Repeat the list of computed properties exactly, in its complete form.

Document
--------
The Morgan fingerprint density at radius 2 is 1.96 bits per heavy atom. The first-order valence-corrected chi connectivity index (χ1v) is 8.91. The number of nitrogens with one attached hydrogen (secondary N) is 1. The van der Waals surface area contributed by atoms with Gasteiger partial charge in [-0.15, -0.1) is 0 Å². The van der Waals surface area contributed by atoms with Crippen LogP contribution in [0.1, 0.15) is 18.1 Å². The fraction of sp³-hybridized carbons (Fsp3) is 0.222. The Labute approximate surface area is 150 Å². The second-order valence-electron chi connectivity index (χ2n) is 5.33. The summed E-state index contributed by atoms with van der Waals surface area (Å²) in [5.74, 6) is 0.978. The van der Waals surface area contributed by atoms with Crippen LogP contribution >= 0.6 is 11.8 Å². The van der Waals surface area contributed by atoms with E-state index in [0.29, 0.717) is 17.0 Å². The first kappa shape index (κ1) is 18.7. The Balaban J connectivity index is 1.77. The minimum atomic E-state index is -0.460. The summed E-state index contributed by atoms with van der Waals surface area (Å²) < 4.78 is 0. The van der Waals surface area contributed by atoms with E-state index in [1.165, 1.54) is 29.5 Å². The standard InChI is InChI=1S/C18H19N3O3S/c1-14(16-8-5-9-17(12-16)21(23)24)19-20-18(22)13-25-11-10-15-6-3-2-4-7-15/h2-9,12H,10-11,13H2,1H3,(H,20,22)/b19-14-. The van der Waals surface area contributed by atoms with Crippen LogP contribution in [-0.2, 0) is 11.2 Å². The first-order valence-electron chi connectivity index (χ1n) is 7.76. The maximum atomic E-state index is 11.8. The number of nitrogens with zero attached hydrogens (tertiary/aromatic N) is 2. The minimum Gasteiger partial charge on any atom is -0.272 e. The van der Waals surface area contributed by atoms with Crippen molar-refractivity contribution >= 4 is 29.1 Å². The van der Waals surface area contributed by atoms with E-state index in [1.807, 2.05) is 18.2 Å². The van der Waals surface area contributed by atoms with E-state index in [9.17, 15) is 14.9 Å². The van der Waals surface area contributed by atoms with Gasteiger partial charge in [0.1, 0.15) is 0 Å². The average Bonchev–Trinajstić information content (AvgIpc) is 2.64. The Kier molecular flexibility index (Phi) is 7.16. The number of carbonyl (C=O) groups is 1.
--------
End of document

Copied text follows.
The Morgan fingerprint density at radius 2 is 1.96 bits per heavy atom. The first-order valence-corrected chi connectivity index (χ1v) is 8.91. The number of nitrogens with one attached hydrogen (secondary N) is 1. The van der Waals surface area contributed by atoms with Gasteiger partial charge in [-0.15, -0.1) is 0 Å². The van der Waals surface area contributed by atoms with Crippen LogP contribution in [0.1, 0.15) is 18.1 Å². The fraction of sp³-hybridized carbons (Fsp3) is 0.222. The Labute approximate surface area is 150 Å². The second-order valence-electron chi connectivity index (χ2n) is 5.33. The summed E-state index contributed by atoms with van der Waals surface area (Å²) in [5.74, 6) is 0.978. The van der Waals surface area contributed by atoms with Crippen LogP contribution >= 0.6 is 11.8 Å². The van der Waals surface area contributed by atoms with E-state index in [0.29, 0.717) is 17.0 Å². The first kappa shape index (κ1) is 18.7. The Balaban J connectivity index is 1.77. The minimum atomic E-state index is -0.460. The summed E-state index contributed by atoms with van der Waals surface area (Å²) < 4.78 is 0. The van der Waals surface area contributed by atoms with E-state index in [1.165, 1.54) is 29.5 Å². The standard InChI is InChI=1S/C18H19N3O3S/c1-14(16-8-5-9-17(12-16)21(23)24)19-20-18(22)13-25-11-10-15-6-3-2-4-7-15/h2-9,12H,10-11,13H2,1H3,(H,20,22)/b19-14-. The van der Waals surface area contributed by atoms with Crippen LogP contribution in [-0.2, 0) is 11.2 Å². The first-order valence-electron chi connectivity index (χ1n) is 7.76. The maximum atomic E-state index is 11.8. The number of nitrogens with zero attached hydrogens (tertiary/aromatic N) is 2. The minimum Gasteiger partial charge on any atom is -0.272 e. The van der Waals surface area contributed by atoms with Crippen molar-refractivity contribution >= 4 is 29.1 Å². The van der Waals surface area contributed by atoms with E-state index in [1.807, 2.05) is 18.2 Å². The van der Waals surface area contributed by atoms with E-state index in [9.17, 15) is 14.9 Å². The van der Waals surface area contributed by atoms with Gasteiger partial charge in [0.1, 0.15) is 0 Å². The average Bonchev–Trinajstić information content (AvgIpc) is 2.64. The Kier molecular flexibility index (Phi) is 7.16. The number of carbonyl (C=O) groups is 1.